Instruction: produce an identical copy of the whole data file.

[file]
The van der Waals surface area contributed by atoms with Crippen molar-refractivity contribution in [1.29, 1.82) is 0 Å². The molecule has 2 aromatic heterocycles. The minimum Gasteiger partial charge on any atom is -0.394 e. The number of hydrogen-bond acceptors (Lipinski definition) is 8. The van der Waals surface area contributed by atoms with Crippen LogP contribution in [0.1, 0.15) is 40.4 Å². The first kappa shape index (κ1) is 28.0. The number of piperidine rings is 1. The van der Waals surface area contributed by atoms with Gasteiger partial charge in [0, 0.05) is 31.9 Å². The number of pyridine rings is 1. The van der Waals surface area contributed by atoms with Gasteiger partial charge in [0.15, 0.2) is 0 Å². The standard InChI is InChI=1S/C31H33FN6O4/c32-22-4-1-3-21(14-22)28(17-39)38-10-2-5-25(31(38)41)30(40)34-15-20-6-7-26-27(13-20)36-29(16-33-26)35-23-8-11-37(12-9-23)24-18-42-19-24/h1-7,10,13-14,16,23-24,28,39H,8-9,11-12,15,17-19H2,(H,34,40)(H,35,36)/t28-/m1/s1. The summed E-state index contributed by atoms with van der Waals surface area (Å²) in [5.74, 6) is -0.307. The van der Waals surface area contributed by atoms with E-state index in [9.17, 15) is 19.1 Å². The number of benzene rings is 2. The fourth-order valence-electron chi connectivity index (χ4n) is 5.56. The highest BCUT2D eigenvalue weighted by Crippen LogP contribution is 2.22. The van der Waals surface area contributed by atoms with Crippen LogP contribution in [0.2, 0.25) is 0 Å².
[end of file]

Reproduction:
The van der Waals surface area contributed by atoms with Crippen molar-refractivity contribution in [1.29, 1.82) is 0 Å². The molecule has 2 aromatic heterocycles. The minimum Gasteiger partial charge on any atom is -0.394 e. The number of hydrogen-bond acceptors (Lipinski definition) is 8. The van der Waals surface area contributed by atoms with Crippen LogP contribution in [0.1, 0.15) is 40.4 Å². The first kappa shape index (κ1) is 28.0. The number of piperidine rings is 1. The van der Waals surface area contributed by atoms with Gasteiger partial charge in [0, 0.05) is 31.9 Å². The number of pyridine rings is 1. The van der Waals surface area contributed by atoms with Gasteiger partial charge in [0.15, 0.2) is 0 Å². The standard InChI is InChI=1S/C31H33FN6O4/c32-22-4-1-3-21(14-22)28(17-39)38-10-2-5-25(31(38)41)30(40)34-15-20-6-7-26-27(13-20)36-29(16-33-26)35-23-8-11-37(12-9-23)24-18-42-19-24/h1-7,10,13-14,16,23-24,28,39H,8-9,11-12,15,17-19H2,(H,34,40)(H,35,36)/t28-/m1/s1. The summed E-state index contributed by atoms with van der Waals surface area (Å²) in [5.74, 6) is -0.307. The van der Waals surface area contributed by atoms with E-state index in [9.17, 15) is 19.1 Å². The number of benzene rings is 2. The fourth-order valence-electron chi connectivity index (χ4n) is 5.56. The highest BCUT2D eigenvalue weighted by Crippen LogP contribution is 2.22. The van der Waals surface area contributed by atoms with Crippen LogP contribution in [0.2, 0.25) is 0 Å².